In just four days either Will Power or Dario Franchitti will hoist the IZOD IndyCar Series trophy given to the winner of the 2010 season championship.
Not even the dancing devil himself, Helio Castroneves, can catch them. His 501 points are 86 behind Power and 74 behind Franchitti.
It is as it should be as both Power -- who has whipped the field at most of IndyCar's road and street courses -- and Franchitti -- who has the most balanced points totals between going right and left and strictly left this season -- have been the class of the grid all season long.
What should be worrisome for IndyCar boss Randy Bernard is the imbalance at the team level --between Penske Racing, Ganassi Racing and the rest of the field -- that was evident in the very first round of racing back in Sao Paulo, Brazil, in March.
And what has become even more evident -- indeed downright scary -- as the season wore on is that Penske and Ganassi look like they will continue their dominant ways for seasons to come.
In an era of economic uncertainty both Penske and Ganassi appear bullet proof with solid backing from giant retailer Target for Ganassi and telecommunications leader Verizon for Penske in the bag.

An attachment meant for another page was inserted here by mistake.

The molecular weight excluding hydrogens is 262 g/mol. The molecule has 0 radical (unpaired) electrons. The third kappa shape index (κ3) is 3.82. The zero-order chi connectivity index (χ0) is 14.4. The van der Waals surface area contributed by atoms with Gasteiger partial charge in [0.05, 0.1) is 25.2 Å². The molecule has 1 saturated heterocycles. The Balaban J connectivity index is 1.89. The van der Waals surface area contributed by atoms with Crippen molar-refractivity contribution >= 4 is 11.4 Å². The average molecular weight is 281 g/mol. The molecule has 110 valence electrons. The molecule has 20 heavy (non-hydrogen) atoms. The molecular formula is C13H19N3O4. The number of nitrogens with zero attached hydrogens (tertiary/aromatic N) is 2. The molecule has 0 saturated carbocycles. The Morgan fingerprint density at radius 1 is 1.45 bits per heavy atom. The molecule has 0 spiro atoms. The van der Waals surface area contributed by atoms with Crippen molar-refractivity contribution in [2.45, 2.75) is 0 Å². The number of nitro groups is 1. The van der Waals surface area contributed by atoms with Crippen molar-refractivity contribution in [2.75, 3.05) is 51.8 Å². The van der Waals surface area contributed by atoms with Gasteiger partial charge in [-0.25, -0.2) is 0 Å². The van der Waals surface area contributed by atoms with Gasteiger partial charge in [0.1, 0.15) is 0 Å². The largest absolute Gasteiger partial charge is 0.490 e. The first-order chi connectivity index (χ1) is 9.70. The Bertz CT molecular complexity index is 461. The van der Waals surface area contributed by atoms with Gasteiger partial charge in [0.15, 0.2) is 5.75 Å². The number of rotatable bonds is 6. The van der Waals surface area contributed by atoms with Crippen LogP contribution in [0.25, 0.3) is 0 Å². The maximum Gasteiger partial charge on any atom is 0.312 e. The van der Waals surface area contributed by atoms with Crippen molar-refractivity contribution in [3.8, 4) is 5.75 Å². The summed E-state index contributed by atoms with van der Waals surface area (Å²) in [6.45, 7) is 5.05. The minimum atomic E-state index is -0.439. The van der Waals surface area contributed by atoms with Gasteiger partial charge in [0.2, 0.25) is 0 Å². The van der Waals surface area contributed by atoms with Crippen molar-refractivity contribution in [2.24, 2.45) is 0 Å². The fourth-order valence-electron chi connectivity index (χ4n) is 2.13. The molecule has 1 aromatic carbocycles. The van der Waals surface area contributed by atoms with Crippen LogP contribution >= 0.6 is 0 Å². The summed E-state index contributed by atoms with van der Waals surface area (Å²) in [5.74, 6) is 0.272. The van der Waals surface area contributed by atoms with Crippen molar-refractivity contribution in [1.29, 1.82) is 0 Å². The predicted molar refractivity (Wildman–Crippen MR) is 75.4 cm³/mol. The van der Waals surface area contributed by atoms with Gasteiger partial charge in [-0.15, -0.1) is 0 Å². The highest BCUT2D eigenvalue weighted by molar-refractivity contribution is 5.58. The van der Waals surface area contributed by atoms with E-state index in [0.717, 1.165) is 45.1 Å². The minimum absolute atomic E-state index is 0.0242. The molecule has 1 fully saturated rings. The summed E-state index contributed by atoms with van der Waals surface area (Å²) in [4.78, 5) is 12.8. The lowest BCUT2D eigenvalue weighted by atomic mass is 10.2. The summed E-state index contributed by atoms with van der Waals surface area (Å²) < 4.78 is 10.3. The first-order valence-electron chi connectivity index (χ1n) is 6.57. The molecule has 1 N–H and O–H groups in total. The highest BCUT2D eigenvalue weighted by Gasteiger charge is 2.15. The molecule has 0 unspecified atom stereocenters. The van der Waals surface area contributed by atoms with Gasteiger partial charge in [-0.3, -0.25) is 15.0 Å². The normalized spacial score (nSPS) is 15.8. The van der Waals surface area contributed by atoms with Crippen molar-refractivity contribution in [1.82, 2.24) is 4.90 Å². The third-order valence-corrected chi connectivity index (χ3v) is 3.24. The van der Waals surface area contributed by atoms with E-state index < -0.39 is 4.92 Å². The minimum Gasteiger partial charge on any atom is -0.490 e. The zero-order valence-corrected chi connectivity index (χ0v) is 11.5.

Not even a five-car team like Andretti Autosport can compete one-on-one with the deep pockets that Chip Ganassi and Roger Penske bring to the table.
This is not to suggest that Bernard should ask either Penske or Ganassi to share the wealth -- that would be ludicrous. But he should be finding ways to help the smaller teams like Canada's FAZZT Racing with Alex Tagliani behind the wheel.
Tagliani and team owner Andre Azzi have been beating the bushes in Canada to keep that team afloat this season -- including a contribution from Sun Media's corporate coffers --but the result pales in comparison to the big two.
The IndyCar series under Bernard is still trying to find its feet, but a good first step has already been taken with the introduction of a cost-effective new chassis, and possibly new engines in 2012.
That should level the track just enough so that the series doesn't morph into the Penske-Ganassi Series.
Just how ugly is the financial footings these days in NASCAR's Nationwide Series? This week alone two of the brightest stars in the NNS -- Trevor Bayne and Brian Scott -- have been fired from Michael Waltrip Racing and Braun Racing respectively. And the reason for losing their jobs had nothing to do with performance. In fact both are universally regarded as can't-miss kids in the sport. In Scott's case, he let the team know he was taking his sponsorship to a new team next season and in Bayne's case he allegedly reneged on a deal to bring added sponsorship to MWR... Sunday's telecast of the NASCAR Sprint Cup Series race at Dover International Speedway earned a final national household coverage rating of 2.8 in the U.S., averaging 3,965,722 viewers. Last year's race aired on ABC and earned a 3.1 rating in the U.S. with 5.08 million viewers. ... Lewis Hamilton had a DNF at Singapore but returned home to live out a boyhood dream: Take a few laps in Ayrton Senna's legendary McLaren MP4/4, the most successful Formula One car in history at the Birmingham National Exhibition Centre. "I love this car, it's amazing," Lewis said."